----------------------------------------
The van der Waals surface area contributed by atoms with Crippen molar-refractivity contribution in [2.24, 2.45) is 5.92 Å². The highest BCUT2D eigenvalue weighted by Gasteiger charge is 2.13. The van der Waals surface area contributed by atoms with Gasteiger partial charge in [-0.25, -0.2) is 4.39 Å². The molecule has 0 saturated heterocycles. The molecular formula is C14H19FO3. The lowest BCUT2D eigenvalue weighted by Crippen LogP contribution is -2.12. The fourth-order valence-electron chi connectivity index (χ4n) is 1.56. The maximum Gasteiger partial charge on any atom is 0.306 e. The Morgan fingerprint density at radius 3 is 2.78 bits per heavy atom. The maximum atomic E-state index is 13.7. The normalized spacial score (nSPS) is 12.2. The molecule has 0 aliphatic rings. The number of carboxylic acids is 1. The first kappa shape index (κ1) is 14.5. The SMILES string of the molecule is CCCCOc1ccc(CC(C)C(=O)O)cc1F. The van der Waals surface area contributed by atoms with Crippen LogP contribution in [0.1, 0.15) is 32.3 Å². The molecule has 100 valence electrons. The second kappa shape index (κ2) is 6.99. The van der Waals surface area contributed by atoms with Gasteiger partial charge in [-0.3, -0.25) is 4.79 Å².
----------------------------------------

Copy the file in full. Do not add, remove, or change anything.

The van der Waals surface area contributed by atoms with Crippen molar-refractivity contribution in [2.24, 2.45) is 5.92 Å². The highest BCUT2D eigenvalue weighted by Gasteiger charge is 2.13. The van der Waals surface area contributed by atoms with Gasteiger partial charge in [-0.25, -0.2) is 4.39 Å². The molecule has 0 saturated heterocycles. The molecular formula is C14H19FO3. The lowest BCUT2D eigenvalue weighted by Crippen LogP contribution is -2.12. The fourth-order valence-electron chi connectivity index (χ4n) is 1.56. The maximum Gasteiger partial charge on any atom is 0.306 e. The Morgan fingerprint density at radius 3 is 2.78 bits per heavy atom. The maximum atomic E-state index is 13.7. The normalized spacial score (nSPS) is 12.2. The molecule has 0 aliphatic rings. The number of carboxylic acids is 1. The first kappa shape index (κ1) is 14.5. The SMILES string of the molecule is CCCCOc1ccc(CC(C)C(=O)O)cc1F. The van der Waals surface area contributed by atoms with Crippen LogP contribution in [0.1, 0.15) is 32.3 Å². The molecule has 100 valence electrons. The second kappa shape index (κ2) is 6.99. The van der Waals surface area contributed by atoms with Gasteiger partial charge in [-0.3, -0.25) is 4.79 Å².